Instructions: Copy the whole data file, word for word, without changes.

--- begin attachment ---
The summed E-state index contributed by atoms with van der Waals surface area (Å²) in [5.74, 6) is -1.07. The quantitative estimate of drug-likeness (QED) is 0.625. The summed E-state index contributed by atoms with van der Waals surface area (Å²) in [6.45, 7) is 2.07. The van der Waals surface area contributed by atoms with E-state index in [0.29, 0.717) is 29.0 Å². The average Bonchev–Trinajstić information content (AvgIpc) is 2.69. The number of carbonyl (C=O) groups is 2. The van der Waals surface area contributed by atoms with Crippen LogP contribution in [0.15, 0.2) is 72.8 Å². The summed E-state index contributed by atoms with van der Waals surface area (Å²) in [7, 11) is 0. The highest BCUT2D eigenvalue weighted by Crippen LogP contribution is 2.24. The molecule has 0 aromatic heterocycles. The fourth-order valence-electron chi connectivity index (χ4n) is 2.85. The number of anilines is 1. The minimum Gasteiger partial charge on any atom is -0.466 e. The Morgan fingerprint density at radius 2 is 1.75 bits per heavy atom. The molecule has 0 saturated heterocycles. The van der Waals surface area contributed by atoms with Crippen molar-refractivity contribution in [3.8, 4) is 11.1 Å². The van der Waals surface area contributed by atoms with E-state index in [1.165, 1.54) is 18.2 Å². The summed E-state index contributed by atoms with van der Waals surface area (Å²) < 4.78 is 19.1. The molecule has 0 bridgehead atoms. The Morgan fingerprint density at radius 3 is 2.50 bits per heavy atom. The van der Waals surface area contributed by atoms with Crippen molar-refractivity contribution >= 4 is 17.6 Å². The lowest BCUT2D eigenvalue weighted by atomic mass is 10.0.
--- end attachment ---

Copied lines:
The summed E-state index contributed by atoms with van der Waals surface area (Å²) in [5.74, 6) is -1.07. The quantitative estimate of drug-likeness (QED) is 0.625. The summed E-state index contributed by atoms with van der Waals surface area (Å²) in [6.45, 7) is 2.07. The van der Waals surface area contributed by atoms with E-state index in [0.29, 0.717) is 29.0 Å². The average Bonchev–Trinajstić information content (AvgIpc) is 2.69. The number of carbonyl (C=O) groups is 2. The van der Waals surface area contributed by atoms with Crippen LogP contribution in [0.15, 0.2) is 72.8 Å². The summed E-state index contributed by atoms with van der Waals surface area (Å²) in [7, 11) is 0. The highest BCUT2D eigenvalue weighted by Crippen LogP contribution is 2.24. The molecule has 0 aromatic heterocycles. The fourth-order valence-electron chi connectivity index (χ4n) is 2.85. The number of anilines is 1. The minimum Gasteiger partial charge on any atom is -0.466 e. The Morgan fingerprint density at radius 2 is 1.75 bits per heavy atom. The molecule has 0 saturated heterocycles. The van der Waals surface area contributed by atoms with Crippen molar-refractivity contribution in [3.8, 4) is 11.1 Å². The van der Waals surface area contributed by atoms with E-state index in [1.165, 1.54) is 18.2 Å². The summed E-state index contributed by atoms with van der Waals surface area (Å²) < 4.78 is 19.1. The molecule has 0 bridgehead atoms. The Morgan fingerprint density at radius 3 is 2.50 bits per heavy atom. The van der Waals surface area contributed by atoms with Crippen molar-refractivity contribution >= 4 is 17.6 Å². The lowest BCUT2D eigenvalue weighted by atomic mass is 10.0.